Monday, May 20, 2013

The History of Maine Part 9: The Glacial Landscape

Note: This program first aired May 11, 2013.

We’re spending a few weeks here on the world around us, tracing the deep history of Maine, from its geological genesis to the current day. We left off last week talking about the patterns of glaciation in this past ice age.

As I said last week, each time an ice sheet advances, it essentially wipes out the evidence left by the ice sheet before it, so while there were several cycles of advance and retreat here in Maine, we really only see evidence from the last one.

The ice sheet originated in northern Canada, and spread under its own weight as far south as Long Island New York. It reached its maximum extent some time between 24,000, and 28,000 years ago, mere nanoseconds on the geologic timescale. As a glacier moves over the landscape, it scours the earth, scraping away all the soil and loose debris down to the bed rock. Much of that material gets incorporated into the base of the glacier, frozen into the ice, and acts as giant grit sand paper, further scouring and smoothing the bedrock below. So the first effect of the glacier on Maine’s landscape is one of smoothing, rounding and eroding. The repeated scourings that resulted from the cycles of advance and retreat have given us the rolling landscape we see here today.

By picking up all that surficial material, the glacier is also a very effective earth mover. Rocks originating in bedrock in one part of the state, can be found on the tops of mountains on the other side of the state, confusing many a geologist in the days before the ice age was understood. We can think of the second effect of the glacier as being that of a redistributor of the surface sediments and materials of a Maine.

When the glacier melted, it dropped all of that material in place, so most of Maine is covered with a layer of what is called glacial till, essentially gravel, sand and rocks, broken up to varying degrees and transported in the glacial ice. A glacier is in retreat when the leading edge is melting faster than snow is accumulating at the center. The leading edge melts back and leaves all that till behind. A glacier advances when the snow accumulation rate is higher than the melting rate at the leading edge. Sometimes however, the rate of melting equals the rate of snow accumulation, and the glacier appears to stand still. It isn’t really stationary, as it is still advancing, but the leading edge is melting at the same rate, so the edge of the glacier is stationary relative to the land around it. When this happens the glacier is still melting and dumping till, but it isn’t moving back when it does this, meaning, a big ridge of till piles up at the foot of the glacier. That pile of till is called a moraine, and they are very common on the Maine landscape. My house is built into the end of one. Moraines tend to be hills or ridges full of unsorted till, meaning you find all sizes of materials in them, in no logical pattern. Giant boulders coexist with fine sand or gravel. They were simply dropped where the ice melted, with virtually no sorting of any kind.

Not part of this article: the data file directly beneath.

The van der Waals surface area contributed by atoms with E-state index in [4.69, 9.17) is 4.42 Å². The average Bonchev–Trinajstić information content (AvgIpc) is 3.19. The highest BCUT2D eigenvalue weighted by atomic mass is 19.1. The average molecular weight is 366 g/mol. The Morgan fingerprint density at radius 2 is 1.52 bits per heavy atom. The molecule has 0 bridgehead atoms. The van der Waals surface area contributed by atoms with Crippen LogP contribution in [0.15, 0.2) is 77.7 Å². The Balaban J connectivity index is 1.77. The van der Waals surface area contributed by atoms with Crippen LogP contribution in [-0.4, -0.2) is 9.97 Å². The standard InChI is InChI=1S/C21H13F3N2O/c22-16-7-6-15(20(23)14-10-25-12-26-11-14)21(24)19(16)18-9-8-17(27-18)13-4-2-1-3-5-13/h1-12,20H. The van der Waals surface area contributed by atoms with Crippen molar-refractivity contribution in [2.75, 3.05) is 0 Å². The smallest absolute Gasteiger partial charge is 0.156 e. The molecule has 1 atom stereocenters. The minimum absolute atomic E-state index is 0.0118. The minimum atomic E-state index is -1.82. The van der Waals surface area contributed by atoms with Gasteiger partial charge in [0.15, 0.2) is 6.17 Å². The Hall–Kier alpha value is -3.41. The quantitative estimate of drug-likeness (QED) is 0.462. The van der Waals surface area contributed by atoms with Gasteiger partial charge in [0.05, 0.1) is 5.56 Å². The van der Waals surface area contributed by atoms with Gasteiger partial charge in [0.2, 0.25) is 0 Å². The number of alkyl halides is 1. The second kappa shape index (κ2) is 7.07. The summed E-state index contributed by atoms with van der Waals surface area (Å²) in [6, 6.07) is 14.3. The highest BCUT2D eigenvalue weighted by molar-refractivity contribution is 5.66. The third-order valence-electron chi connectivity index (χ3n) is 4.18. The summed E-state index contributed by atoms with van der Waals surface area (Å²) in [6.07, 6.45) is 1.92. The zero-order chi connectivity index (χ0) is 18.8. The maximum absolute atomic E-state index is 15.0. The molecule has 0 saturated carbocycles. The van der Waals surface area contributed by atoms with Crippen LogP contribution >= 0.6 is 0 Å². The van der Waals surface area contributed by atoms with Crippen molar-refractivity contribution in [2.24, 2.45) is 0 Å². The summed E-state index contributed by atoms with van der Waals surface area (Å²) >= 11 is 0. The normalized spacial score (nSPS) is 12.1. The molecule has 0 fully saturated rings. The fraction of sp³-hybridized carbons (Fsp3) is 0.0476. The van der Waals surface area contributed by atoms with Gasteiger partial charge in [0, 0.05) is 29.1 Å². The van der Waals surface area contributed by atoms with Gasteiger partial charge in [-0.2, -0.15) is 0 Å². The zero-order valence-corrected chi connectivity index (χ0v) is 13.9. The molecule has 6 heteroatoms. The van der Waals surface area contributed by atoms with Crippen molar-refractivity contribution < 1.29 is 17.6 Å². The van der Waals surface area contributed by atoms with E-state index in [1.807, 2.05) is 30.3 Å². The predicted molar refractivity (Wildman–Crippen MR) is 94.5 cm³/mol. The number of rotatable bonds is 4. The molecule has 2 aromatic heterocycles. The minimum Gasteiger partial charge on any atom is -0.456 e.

Another thing that happens when a glacier melts is the formation of rivers of melt water within and underneath the ice. All that water has to go some were, and channels form in cracks in the ice, that follow gravity and eventually make it to the ground, melting their way out to the snout of the glacier. As the ice melts, it releases its sediment burden, but in this case, the sediment is released into moving water. The energy of the moving water provides a mechanism to sort the sediment; it takes more energy to move a large boulder than it does to move a small grain of sand. Deposits from this melt water are called eskers, and they are characterized by well sorted sediment, making them a favorite for gravel pit operators. They also tend to be quite prominent and run for long distances on top of the surrounding landscape. Many roads in Maine run along the tops of eskers as a result.

We’ll finish today with everyone’s favorite depositional feature of our glacial landscape, glacial erratics. These are large boulders dropped by the glacier as it melted, that stand out prominently on the landscape, instead of being buried in glacial till. In some cases they were deposited as part of glacial till and either by the luck of the draw or erosion of the surrounding sediment, ended up on  the surface. In other cases though they were deposited by icebergs. Yes, at many points in the retreat of the last glacier in Maine, the sea came right up to the melting edge of the glacier (much like some of the glaciers in western Greenland today). The melting edge of the glacier could actually float on the sea water, and chunks of it would break off. These chunks or ice bergs still held the rocks, boulders and gravel that makes up glacial till, and as they melted the rocks rained down onto the bottom of the sea. Large boulders deposited this way are called drop stones. 

Those are some of the depositional features we see around us here in Maine that resulted from the retreat of the last glacier not so very long ago. We’ll leave off there today, but join us in the coming weeks as we finish up the glacier chapter of the story of Maine’s landscape history.


D. W. Caldwell, Roadside Geology of Maine

David L. Kendall Glaciers and Granite: A guide to Maine’s landscape and geology, 1987 North Country Press, Unity Maine
The National Snow and Ice Data Center (yes there is such a thing!) All About Glaciers!

The Maine Geological Survey makes its surficial geology map available on line, in a printable 11x17 inch format. It has lots of good info on the results of the last glacial advance and retreat, and it’s free!